Jeddite on March 22, 2013 at 7:02 PM

The heat from the incandescent bulbs comes in handy. The 60 watt bulbs on either side of my bathroom mirror can keep it from fogging up, if I turn them on a little ahead of time.

backwoods conservative on March 22, 2013 at 6:50 PM

The original Easy-Bake Oven (1963) used 2 100 watt light bulbs as its heat source. As late as just 2 years ago, one of the EB models still used (1) 100 watter.

Del Dolemonte on March 22, 2013 at 7:03 PM

“… no matter how great their intentions might be, the free market is always better than politicians at picking efficient solutions.”

Don’t forget to mention the liberal ideology of those politicians and the man made global warming hoax that their intentions were based upon…

Seven Percent Solution on March 22, 2013 at 7:04 PM

I can buy a box of 16 60 watt incandescent bulbs for $3.75. Need I say more.

Dasher on March 22, 2013 at 7:05 PM

I use CFLs in exactly one place in my house. My office overhead fixture isn’t bright enough with incandescent a if I respect the wattage limit (and since I don’t like house fires, I do). I can put significantly brighter CFLs in that fixture and get more brightness and cooler operation. It’s not as much of an electricity savings in that case but I don’t care. Incandescent a are genuinely inferior in that case.

But the new Cree LED bulbs at Home Depot look good. They might genuinely work well in some of my other fixtures. I agree that the CFL mandates are dumb—but precisely because alternatives like LED were on the horizon.

mcg on March 22, 2013 at 7:05 PM

@Dasher: yes, actually, you do. How much do you pay for the electricity for that box of bulbs? Geez, people, math ain’t hard.

mcg on March 22, 2013 at 7:06 PM

I have CFL’s through my entire house because of installing recessed lighting. Incandescent bulbs trip the thermistor’s (heat) so I had to change. I saw no savings in power and they burn out as fast as incandescent as far as I can tell.

CW20 on March 22, 2013 at 7:08 PM

. . . . . . . . because, no matter how great their intentions might be, the free market is always better than politicians at picking efficient solutions. The free market’s only bias is in appealing to people’s rational self-interest; i.e., if people figure out that Product A is more expensive or of lower quality than comparable substitute Product B, people will buy Product B.

excerpt: Erika Johnsen

.
The people behind the “incandescent light bulb ban” aren’t the least bit interested in efficiency, OR the environment.

listens2glenn on March 22, 2013 at 7:10 PM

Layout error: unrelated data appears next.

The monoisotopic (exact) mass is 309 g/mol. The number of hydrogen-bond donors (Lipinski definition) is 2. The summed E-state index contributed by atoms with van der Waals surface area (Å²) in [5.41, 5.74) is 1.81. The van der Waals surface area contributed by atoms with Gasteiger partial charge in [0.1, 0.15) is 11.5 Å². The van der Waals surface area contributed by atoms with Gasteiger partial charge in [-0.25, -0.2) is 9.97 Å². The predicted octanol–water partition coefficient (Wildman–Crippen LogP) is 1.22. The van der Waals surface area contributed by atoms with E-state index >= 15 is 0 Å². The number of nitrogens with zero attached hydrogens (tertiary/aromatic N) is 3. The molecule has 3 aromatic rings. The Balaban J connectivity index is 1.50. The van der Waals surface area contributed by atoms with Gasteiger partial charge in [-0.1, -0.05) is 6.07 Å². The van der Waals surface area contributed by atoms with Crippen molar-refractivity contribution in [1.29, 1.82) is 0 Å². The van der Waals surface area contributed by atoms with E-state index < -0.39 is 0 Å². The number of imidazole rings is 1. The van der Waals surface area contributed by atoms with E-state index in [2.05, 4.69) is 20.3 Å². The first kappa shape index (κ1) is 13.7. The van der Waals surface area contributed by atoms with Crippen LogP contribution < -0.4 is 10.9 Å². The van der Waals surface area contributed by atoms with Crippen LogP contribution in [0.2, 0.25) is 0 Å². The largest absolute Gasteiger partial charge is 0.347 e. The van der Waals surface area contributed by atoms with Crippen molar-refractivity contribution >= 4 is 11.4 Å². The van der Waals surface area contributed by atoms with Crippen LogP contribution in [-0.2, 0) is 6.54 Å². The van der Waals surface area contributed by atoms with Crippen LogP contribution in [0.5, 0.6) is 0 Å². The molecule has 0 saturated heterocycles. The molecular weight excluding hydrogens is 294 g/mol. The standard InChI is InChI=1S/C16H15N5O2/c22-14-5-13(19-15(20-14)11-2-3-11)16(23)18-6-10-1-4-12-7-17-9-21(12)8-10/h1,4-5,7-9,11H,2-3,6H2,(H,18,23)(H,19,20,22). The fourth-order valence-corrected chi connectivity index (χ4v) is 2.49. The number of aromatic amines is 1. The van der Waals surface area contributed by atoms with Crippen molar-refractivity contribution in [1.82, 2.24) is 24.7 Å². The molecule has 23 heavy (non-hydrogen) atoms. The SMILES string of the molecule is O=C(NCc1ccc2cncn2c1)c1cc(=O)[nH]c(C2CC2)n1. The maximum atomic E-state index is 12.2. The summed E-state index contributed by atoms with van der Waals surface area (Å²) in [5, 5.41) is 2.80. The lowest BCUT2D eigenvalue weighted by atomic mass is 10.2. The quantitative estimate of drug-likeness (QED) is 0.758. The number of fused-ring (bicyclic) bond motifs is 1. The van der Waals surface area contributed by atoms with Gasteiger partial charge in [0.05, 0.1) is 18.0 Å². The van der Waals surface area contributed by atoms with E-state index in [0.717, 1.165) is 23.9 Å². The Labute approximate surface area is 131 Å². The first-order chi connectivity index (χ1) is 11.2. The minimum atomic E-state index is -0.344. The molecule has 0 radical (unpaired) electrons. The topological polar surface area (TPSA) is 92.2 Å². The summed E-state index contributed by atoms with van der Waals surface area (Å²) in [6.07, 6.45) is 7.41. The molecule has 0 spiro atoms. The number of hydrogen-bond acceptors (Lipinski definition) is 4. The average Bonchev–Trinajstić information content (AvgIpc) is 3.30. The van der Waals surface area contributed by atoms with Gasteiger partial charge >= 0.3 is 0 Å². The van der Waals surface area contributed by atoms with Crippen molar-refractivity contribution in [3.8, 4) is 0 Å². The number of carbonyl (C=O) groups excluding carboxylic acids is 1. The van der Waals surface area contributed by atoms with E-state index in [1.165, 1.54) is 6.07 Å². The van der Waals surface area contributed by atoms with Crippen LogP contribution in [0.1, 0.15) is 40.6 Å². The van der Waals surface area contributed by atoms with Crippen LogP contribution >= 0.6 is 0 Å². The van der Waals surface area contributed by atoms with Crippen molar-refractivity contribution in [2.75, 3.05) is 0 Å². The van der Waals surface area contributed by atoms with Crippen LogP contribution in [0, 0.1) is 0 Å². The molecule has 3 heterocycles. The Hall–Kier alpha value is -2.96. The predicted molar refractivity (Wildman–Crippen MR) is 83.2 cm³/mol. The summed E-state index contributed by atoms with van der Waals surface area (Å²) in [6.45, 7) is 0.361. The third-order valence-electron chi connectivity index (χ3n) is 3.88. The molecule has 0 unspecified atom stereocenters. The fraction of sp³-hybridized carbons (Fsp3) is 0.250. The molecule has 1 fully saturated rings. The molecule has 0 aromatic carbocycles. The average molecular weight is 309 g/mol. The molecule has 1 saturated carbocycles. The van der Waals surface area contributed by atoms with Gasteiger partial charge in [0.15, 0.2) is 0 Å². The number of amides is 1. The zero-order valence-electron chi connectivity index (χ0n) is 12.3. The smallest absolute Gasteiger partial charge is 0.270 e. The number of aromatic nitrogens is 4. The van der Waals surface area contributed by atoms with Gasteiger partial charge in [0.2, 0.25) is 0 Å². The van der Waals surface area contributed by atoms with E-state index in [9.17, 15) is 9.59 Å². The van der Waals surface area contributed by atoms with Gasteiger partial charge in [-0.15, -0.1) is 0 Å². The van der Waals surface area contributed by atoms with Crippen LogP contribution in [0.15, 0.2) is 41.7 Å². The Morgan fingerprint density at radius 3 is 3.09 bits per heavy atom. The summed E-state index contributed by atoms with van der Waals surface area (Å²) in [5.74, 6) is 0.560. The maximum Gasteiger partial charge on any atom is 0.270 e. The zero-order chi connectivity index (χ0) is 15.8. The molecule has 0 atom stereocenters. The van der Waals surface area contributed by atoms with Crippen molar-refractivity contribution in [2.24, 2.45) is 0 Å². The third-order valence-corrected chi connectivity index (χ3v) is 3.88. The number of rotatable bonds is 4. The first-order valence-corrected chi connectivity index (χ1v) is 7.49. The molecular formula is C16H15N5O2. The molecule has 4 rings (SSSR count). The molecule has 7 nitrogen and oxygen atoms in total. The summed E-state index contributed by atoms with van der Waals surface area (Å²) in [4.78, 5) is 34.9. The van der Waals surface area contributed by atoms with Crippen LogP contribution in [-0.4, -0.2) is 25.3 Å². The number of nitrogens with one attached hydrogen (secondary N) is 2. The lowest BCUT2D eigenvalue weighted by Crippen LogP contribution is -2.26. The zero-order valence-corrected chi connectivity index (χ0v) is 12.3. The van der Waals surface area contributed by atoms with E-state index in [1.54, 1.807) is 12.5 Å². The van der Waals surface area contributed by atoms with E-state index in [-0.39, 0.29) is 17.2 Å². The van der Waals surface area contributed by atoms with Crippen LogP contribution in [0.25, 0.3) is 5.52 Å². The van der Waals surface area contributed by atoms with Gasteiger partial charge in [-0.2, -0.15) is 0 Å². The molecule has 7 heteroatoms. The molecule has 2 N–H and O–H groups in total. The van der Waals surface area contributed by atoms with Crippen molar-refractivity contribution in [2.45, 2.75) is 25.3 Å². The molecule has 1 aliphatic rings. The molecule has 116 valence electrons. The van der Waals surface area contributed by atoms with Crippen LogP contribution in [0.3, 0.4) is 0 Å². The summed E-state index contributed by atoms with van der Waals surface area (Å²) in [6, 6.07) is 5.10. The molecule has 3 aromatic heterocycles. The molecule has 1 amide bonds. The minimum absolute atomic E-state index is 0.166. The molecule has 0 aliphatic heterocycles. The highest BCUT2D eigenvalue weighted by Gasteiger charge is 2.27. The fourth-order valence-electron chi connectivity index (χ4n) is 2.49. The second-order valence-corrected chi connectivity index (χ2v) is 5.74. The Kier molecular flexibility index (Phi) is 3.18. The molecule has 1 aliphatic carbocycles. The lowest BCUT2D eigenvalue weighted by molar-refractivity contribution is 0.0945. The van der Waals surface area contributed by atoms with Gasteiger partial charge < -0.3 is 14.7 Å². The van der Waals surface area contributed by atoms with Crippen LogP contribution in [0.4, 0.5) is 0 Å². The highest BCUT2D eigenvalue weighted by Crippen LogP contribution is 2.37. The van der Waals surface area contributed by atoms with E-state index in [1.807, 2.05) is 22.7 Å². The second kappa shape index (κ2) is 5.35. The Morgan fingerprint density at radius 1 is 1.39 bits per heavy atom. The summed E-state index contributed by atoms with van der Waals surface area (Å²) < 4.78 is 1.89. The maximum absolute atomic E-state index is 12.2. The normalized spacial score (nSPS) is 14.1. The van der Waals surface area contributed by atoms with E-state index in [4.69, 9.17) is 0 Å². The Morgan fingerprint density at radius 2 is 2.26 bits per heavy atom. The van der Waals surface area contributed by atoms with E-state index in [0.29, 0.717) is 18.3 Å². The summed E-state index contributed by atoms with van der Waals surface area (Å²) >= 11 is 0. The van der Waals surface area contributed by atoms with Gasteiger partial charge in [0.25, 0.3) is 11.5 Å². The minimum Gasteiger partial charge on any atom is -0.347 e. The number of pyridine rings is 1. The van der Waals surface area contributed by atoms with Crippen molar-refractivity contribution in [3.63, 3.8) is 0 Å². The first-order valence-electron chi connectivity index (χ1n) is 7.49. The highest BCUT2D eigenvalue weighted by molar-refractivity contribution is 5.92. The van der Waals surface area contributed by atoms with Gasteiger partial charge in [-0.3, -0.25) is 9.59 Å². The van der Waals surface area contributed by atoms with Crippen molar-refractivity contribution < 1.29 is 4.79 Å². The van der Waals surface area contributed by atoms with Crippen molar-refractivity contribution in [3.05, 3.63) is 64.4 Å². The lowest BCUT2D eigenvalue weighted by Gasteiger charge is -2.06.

Look, people, as I said, I am running exactly one fixture with CFL’s right now. I am no advocate. But LEDs are going to save you significant amounts of money in the long run. CFLs usually will too but they are less reliable and have other issues. To say “incandescent are cheaper” is simply not the case. Cheaper to buy, sure, but significantly more expensive to use.

mcg on March 22, 2013 at 7:10 PM

Any and every CFL I must dispose of is going into the trash can/dumpster. In 30 years, the mutant children can take it up with Congress.

Jeddite on March 22, 2013 at 7:02 PM

…the mercury and danger inherent in those is alarming…and all you hear is crickets

KOOLAID2 on March 22, 2013 at 7:11 PM

60 watts for 4 hours a day = 0.06 * 4 = .24 KWH = 2¢ a day. Yikes I better unplug my refrigerator and my computer and save the world.

Dasher on March 22, 2013 at 7:12 PM

Yep, and it’s still a good idea to repeal it altogether, that is, if anyone in Congress remembers and/or cares. I have my doubts.

PatriotGal2257 on March 22, 2013 at 7:13 PM

We have at least a thousand or more incandescents tucked away in a safe place. And i keep buying them a little at a time. Several people I know have done the same thing.

I also have a few friends who have had CFL’s catch fire in their homes. One friend’s grandmother had just put a CFL in a lamp and it caught fire within days.

And we have Bush to thank for this.

JellyToast on March 22, 2013 at 7:13 PM

Dasher: 2c a day is $7 a year. Per bulb.

mcg on March 22, 2013 at 7:15 PM

Even if the cost were $10 for those bulbs, why spend that kind of money on one bulb when you can buy 100 incandescent clubs for the same money?

catmman
on March 22, 2013 at 6:52 PM

.
Because GE’s Jeff Immelt is a major contributor to the Obongo Regime?

viking01
on March 22, 2013 at 7:00 PM

.
I don’t believe Jeff Immelt wanted the “incandescent ban”. GE made plenty of money off of manufacturing incandescent bulbs.

But there’s still plenty of other things he could be in trouble over.

listens2glenn on March 22, 2013 at 7:15 PM

Stocked up on the old bulbs while the getting was good.